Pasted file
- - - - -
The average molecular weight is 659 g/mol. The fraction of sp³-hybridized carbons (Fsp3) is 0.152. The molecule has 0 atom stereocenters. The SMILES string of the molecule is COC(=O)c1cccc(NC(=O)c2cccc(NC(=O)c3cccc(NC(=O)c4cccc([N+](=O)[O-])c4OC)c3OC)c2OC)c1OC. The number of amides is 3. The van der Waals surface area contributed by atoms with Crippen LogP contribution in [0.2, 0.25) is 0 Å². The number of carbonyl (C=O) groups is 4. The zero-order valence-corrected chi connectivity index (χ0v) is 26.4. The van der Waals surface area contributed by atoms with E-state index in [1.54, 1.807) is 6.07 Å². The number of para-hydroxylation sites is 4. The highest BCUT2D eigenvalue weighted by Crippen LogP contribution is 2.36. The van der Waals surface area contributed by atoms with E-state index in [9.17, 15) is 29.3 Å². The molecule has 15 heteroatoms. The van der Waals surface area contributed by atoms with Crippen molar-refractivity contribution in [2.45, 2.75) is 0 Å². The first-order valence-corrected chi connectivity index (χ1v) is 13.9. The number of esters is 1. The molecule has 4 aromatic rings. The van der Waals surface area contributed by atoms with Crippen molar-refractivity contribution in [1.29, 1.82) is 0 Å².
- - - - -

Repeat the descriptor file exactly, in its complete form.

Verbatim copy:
The average molecular weight is 659 g/mol. The fraction of sp³-hybridized carbons (Fsp3) is 0.152. The molecule has 0 atom stereocenters. The SMILES string of the molecule is COC(=O)c1cccc(NC(=O)c2cccc(NC(=O)c3cccc(NC(=O)c4cccc([N+](=O)[O-])c4OC)c3OC)c2OC)c1OC. The number of amides is 3. The van der Waals surface area contributed by atoms with Crippen LogP contribution in [0.2, 0.25) is 0 Å². The number of carbonyl (C=O) groups is 4. The zero-order valence-corrected chi connectivity index (χ0v) is 26.4. The van der Waals surface area contributed by atoms with E-state index in [1.54, 1.807) is 6.07 Å². The number of para-hydroxylation sites is 4. The highest BCUT2D eigenvalue weighted by Crippen LogP contribution is 2.36. The van der Waals surface area contributed by atoms with E-state index in [9.17, 15) is 29.3 Å². The molecule has 15 heteroatoms. The van der Waals surface area contributed by atoms with Crippen molar-refractivity contribution in [2.45, 2.75) is 0 Å². The first-order valence-corrected chi connectivity index (χ1v) is 13.9. The number of esters is 1. The molecule has 4 aromatic rings. The van der Waals surface area contributed by atoms with Crippen molar-refractivity contribution in [1.29, 1.82) is 0 Å².